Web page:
Customs Expands Body Search X-Ray Plan

Customs Expands Body Search X-Ray Plan
Posted by FoM on March 28, 2000 at 22:45:11 PT
But Civil Libertarians See Privacy Violations 
Source: APBNews
A U.S. Customs Service plan to expand use of an X-ray device that can see beneath a person's clothing and undergarments is raising questions about whether the scan can -- or should -- replace pat-down searches to detect illegal drugs, weapons and other contraband.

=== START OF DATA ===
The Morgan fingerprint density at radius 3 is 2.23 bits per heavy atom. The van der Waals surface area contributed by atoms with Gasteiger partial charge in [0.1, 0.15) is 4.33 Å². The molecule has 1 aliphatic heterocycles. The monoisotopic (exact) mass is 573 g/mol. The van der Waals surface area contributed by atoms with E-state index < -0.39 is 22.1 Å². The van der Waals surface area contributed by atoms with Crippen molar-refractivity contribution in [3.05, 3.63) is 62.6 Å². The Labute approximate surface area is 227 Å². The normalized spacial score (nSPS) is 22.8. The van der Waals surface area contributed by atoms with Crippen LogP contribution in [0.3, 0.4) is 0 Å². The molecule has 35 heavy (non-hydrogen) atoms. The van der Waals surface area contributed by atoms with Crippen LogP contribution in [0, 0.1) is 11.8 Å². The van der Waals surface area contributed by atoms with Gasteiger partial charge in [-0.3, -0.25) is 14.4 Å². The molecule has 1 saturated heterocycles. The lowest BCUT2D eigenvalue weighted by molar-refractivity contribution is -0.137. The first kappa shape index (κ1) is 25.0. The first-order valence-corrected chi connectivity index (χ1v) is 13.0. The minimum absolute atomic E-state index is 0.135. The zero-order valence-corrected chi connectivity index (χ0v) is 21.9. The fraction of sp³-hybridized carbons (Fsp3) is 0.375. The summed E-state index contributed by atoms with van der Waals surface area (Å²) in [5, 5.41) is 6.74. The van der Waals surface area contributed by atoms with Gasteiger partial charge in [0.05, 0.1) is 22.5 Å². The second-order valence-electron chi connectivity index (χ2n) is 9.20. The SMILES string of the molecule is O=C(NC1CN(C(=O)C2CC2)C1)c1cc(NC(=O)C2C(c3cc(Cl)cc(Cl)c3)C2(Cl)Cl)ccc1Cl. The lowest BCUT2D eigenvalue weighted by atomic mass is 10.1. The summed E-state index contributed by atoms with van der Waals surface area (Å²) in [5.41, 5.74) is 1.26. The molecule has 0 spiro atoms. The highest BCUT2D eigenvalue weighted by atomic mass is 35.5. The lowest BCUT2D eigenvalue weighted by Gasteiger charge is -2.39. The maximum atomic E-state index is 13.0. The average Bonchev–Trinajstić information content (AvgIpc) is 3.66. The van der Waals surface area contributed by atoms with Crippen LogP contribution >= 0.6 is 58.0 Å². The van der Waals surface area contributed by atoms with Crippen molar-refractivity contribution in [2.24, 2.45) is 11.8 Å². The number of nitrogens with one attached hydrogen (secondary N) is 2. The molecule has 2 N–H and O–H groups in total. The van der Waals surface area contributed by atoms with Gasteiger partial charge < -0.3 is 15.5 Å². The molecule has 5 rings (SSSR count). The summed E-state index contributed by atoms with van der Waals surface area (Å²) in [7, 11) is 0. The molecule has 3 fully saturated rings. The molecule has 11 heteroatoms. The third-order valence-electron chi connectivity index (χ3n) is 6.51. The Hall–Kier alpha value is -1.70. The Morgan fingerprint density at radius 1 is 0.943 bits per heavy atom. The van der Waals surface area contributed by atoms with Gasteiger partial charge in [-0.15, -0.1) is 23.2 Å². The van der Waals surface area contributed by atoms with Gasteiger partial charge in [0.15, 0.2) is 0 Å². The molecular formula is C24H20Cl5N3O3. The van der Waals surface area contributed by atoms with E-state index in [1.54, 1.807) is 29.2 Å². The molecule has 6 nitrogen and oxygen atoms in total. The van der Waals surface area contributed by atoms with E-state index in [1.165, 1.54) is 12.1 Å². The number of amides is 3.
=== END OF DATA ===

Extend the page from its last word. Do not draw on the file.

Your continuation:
Though the BodySearch scan is seen by some as less intrusive than having a Customs inspector running hands over a suspect's body, civil libertarians warn that the images are detailed enough to constitute a serious privacy violation. Additionally, the new device is not powerful enough to detect drug-filled vials or packets that have been swallowed -- so suspects still could be subject to a medical X-ray or body cavity search. Critics of the nation's drug interdiction policies say the BodySearch X-ray -- at $125,000 a unit -- is a waste of money, because only a small fraction of the drugs that enter U.S. borders are smuggled through Customs. Coming to an airport near you? At present, the BodySearch scan is used only for international air passengers entering the United States via six airports: Hartsfield in Atlanta, O'Hare International in Chicago, Houston Intercontinental, Los Angeles International, Miami International and John F. Kennedy International in New York. The device is being installed in about 20 other major airports nationwide. "We had received a lot of complaints about pat-downs," said Dean Boyd, a U.S. Customs Service spokesman. "The BodySearch gives a choice that is not so intrusive." 'Dim and unattractive' images But Gregory Nojeim, legislative counsel at the American Civil Liberties Union's (ACLU) national office, warned that it is not an ideal solution. "An electronic strip search is not an advance in passenger privacy," Nojeim said. The images are so graphic that "even a person's navel is apparent," he said. "If you saw the pictures -- no one would want to see them, with so much real pornography on the Internet," said Amitai Etzioni, professor of social sciences at George Washington University, and author of The Limits of Privacy (Basic Books, 1999). "The [BodySearch] images are dim and unattractive." In fact, identifying features -- such as hair, skin color and facial features such as moles, scars and mustaches -- are not visible. And when the image is projected on the machine's video-display terminal, it creates a distorted fun-house effect that depicts the body as shorter and stockier than it is. As with a pat-down search, the scan is performed by a Customs inspector of the same sex as the suspect. In addition, Customs inspectors are required to get a supervisor's approval as well as the suspect's written consent before the scan is performed. Etzioni feels this protocol protects an individual's privacy. Most People Choose Pat-Down: In any case, when given the choice, most people choose the pat-down, "especially smugglers -- they may assume [contraband] will be missed on a pat-down," Boyd said. "Getting as far as a pat-down is rare in the big scheme," Boyd said. According to Customs estimates, of the 75 million international air passengers who passed through Customs checkpoints in 1999, one in every 2,000 was selected for a "secondary search." Some dispute those figures and accuse Customs inspectors of disproportionately singling out women and minorities for searches. In response to allegations of racial profiling by the agency, a House Ways and Means subcommittee held hearings on passenger-selection criteria and frequency of searches in May 1999. A Matter of 'Reasonable Suspicion' The hearings put thousands of Customs inspectors on the hot seat. "[Customs] conducts far too many searches on private people," Nojeim said. "The racial profiling aspect magnifies the problem." Recognizing drug traffickers is not easy, and it boils down to a matter of reasonable suspicion, Boyd said. "There is no profile of a smuggler," he said. "[They] come in all shapes and sizes, every race, gender, nationality and all ages." He added, "Every scenario you can imagine has been tried. We've seen every[one] from priests to handicapped people to children." He cited a recent case in which the family of a 9-year-old boy used him to transport drugs from Colombia to Miami; the drugs were secreted in a hand-held computer animation game. The boy had made the trip many times before he was caught. $9 Million to Be Spent on Devices: Outfitting airports with the BodySearch machines represents "a small portion of our overall drug budget," Boyd said, adding that $17.8 billion was allocated in fiscal year 2000 for efforts to prevent drugs from entering our borders. Out of that amount, $9 million will go toward buying the BodySearch devices. But Mark Greer, executive director of Drug Sense, said the new X-ray machines "will have zero effect on the availability of drugs" and that they are "a monumental waste [of money] when multiplied by the number of airports in the U.S." Drug Sense is one of 75 national organizations, including the ACLU, the American Public Health Association and the National Mental Health Association, that characterize the "war on drugs" as a failure. ACLU: Real Trafficking in Trucks: The real drug trafficking occurs in trucks and ship holds, Nojeim said. He noted that in testimony at the May 20 hearing, the Customs Service confirmed that it seized 1.35 million pounds of drugs in 1998, receiving only 1,000 pounds -- less than one-tenth of 1 percent -- through airport searches. But drug couriers, or mules, are the method of choice when it comes to certain drugs, Boyd said. "The majority of heroin Customs has seized has been from commercial passengers. Also, Ecstasy is going through the roof, coming in on luggage or taped to [passengers'] bodies." Could Be Used To Thwart Terrorists: Etzioni points out that guns, bombs and other contraband are a greater concern than drugs. "The machines are a godsend," Etzioni said. "There are terrorists coming from Canada with explosives. Nobody wants to shrug their shoulders at that." Nonetheless, Nojeim wants "to bring the Fourth Amendment back into the airports." "It's a bedrock principle of privacy that the government not conduct a strip search -- whether electronic or by hand -- unless there is probable cause of crime." Etzioni is not sympathetic to this argument. "Are we going to throw our doors completely open, or do we have a duty to protect our people?" he asks. "People have no right to enter the country. It's a privilege." Jane A. Zanca is an correspondent in Georgia.By Jane A. Zanca New York ( Published: March 27, 2000  ęCopyright 2000 APB Online, Inc. 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